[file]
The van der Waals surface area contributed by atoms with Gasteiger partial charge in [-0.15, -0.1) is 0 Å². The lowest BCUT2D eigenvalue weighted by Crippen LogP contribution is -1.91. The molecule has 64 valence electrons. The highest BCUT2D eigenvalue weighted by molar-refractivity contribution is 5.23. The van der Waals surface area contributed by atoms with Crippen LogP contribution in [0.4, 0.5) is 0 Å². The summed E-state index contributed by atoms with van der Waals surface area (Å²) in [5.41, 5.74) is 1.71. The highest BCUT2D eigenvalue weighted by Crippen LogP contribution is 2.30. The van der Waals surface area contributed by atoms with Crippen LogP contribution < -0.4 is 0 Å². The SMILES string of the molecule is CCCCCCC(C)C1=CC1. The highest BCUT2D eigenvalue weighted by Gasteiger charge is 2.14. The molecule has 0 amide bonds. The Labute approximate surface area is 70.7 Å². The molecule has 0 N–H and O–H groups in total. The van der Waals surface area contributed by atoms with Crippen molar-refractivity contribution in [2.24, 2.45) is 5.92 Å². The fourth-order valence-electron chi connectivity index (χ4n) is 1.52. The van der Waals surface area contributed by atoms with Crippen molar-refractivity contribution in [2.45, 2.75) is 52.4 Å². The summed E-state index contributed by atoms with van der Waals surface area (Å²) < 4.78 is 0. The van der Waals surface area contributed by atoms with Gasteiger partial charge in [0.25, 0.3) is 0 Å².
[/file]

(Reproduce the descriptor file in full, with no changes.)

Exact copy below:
The van der Waals surface area contributed by atoms with Gasteiger partial charge in [-0.15, -0.1) is 0 Å². The lowest BCUT2D eigenvalue weighted by Crippen LogP contribution is -1.91. The molecule has 64 valence electrons. The highest BCUT2D eigenvalue weighted by molar-refractivity contribution is 5.23. The van der Waals surface area contributed by atoms with Crippen LogP contribution in [0.4, 0.5) is 0 Å². The summed E-state index contributed by atoms with van der Waals surface area (Å²) in [5.41, 5.74) is 1.71. The highest BCUT2D eigenvalue weighted by Crippen LogP contribution is 2.30. The van der Waals surface area contributed by atoms with Crippen LogP contribution < -0.4 is 0 Å². The SMILES string of the molecule is CCCCCCC(C)C1=CC1. The highest BCUT2D eigenvalue weighted by Gasteiger charge is 2.14. The molecule has 0 amide bonds. The Labute approximate surface area is 70.7 Å². The molecule has 0 N–H and O–H groups in total. The van der Waals surface area contributed by atoms with Crippen molar-refractivity contribution in [2.24, 2.45) is 5.92 Å². The fourth-order valence-electron chi connectivity index (χ4n) is 1.52. The van der Waals surface area contributed by atoms with Crippen molar-refractivity contribution in [2.45, 2.75) is 52.4 Å². The summed E-state index contributed by atoms with van der Waals surface area (Å²) < 4.78 is 0. The van der Waals surface area contributed by atoms with Gasteiger partial charge in [0.25, 0.3) is 0 Å².